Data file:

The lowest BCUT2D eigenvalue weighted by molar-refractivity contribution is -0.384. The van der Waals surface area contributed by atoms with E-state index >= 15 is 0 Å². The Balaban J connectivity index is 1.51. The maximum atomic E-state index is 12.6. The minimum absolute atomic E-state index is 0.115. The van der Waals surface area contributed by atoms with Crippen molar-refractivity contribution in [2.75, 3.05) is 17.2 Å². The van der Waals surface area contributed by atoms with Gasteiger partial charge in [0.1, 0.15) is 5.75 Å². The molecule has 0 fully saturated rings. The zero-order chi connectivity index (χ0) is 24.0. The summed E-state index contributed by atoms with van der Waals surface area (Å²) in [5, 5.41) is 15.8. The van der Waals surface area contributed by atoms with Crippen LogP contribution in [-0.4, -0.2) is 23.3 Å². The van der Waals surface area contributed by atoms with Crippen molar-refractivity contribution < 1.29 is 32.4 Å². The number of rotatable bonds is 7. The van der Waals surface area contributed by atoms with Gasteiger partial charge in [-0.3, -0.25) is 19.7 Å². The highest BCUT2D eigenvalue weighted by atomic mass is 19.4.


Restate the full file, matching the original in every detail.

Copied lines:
The lowest BCUT2D eigenvalue weighted by molar-refractivity contribution is -0.384. The van der Waals surface area contributed by atoms with E-state index >= 15 is 0 Å². The Balaban J connectivity index is 1.51. The maximum atomic E-state index is 12.6. The minimum absolute atomic E-state index is 0.115. The van der Waals surface area contributed by atoms with Crippen molar-refractivity contribution in [2.75, 3.05) is 17.2 Å². The van der Waals surface area contributed by atoms with Gasteiger partial charge in [0.1, 0.15) is 5.75 Å². The molecule has 0 fully saturated rings. The zero-order chi connectivity index (χ0) is 24.0. The summed E-state index contributed by atoms with van der Waals surface area (Å²) in [5, 5.41) is 15.8. The van der Waals surface area contributed by atoms with Crippen LogP contribution in [-0.4, -0.2) is 23.3 Å². The van der Waals surface area contributed by atoms with Crippen molar-refractivity contribution < 1.29 is 32.4 Å². The number of rotatable bonds is 7. The van der Waals surface area contributed by atoms with Gasteiger partial charge in [-0.3, -0.25) is 19.7 Å². The highest BCUT2D eigenvalue weighted by atomic mass is 19.4.